Begum Jaan Review: Vidya Balan
Cast: Vidya Balan, Chunky Pandey, Gauahar Khan, Sumit Nijhawan
Director: Srijit Mukherji
Sir Cyril Radcliffe probably didn’t think about the misery the line, which was named after him that divided Indian and Pakistan after partition, would bring upon the people living closer to it. Or, maybe the unethical British Empire saved its most potent weapon for the last.
The Radcliffe Line divided one nation into three parts: East Pakistan, West Pakistan and India. Director Srijit Mukherji’s Bengali film Rajkahini featured a group of men and women living in a house situated right in the middle of East Pakistan and West Bengal.
Now, Mukherji shifts this house to the Punjab-Pakistan border in his debut Hindi film Begum Jaan.
Here lives a brothel owner Begum Jaan (Vidya Balan) and her girls. The local king has taken them under his wings and that’s a relationship Begum loves to flaunt. The locals are scared of her, so is the administration. Her crumbling mansion is her kingdom. Nobody dares talk to her in a mocking tone. However, her inner self is much mellowed and benevolent than what she cares to show and she knows what it means to be a sex worker.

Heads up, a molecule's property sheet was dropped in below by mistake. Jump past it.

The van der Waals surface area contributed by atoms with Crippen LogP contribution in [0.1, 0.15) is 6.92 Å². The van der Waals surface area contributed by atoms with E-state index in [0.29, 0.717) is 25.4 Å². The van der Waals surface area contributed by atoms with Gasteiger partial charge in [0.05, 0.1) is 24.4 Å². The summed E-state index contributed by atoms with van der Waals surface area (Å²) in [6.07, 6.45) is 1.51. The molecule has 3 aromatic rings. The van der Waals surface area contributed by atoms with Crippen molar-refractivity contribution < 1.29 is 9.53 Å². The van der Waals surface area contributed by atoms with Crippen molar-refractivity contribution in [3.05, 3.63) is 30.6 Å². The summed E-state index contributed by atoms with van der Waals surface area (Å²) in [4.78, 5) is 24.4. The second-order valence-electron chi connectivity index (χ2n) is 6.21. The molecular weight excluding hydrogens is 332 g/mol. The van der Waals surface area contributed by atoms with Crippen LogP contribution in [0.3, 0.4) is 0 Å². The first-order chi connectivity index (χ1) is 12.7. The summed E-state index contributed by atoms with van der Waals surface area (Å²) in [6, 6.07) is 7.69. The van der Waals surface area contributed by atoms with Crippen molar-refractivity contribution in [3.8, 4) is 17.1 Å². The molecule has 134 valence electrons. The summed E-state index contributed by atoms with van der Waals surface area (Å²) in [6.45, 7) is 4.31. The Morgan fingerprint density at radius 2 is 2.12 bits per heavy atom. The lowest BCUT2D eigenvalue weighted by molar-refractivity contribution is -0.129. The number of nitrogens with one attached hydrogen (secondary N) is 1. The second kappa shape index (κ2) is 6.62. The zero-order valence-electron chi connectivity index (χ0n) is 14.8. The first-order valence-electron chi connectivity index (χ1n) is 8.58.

Law enforcing agencies find it difficult to dislodge Begum from the line and that leads to a war which is layered, unequal and self-explanatory. At different stages, it showcases various shapes and forms of patriarchy. If it suggests male domination as the root cause of the problem, it also seeks a solution through the same process. But all this will come later.
We first need to understand Begum Jaan. A hookah-snorting, razor-tongued woman with authoritarian air, she is the master of her fate. From Gujarati to Bengali to Awadhi, her brothel has women of every caste, language and religion. Some are riot victims, some are simply thrown out of their houses and some have failed in love. Begum knows all their secrets and saves them from being homeless. New and younger girls are anyway sought in her business.
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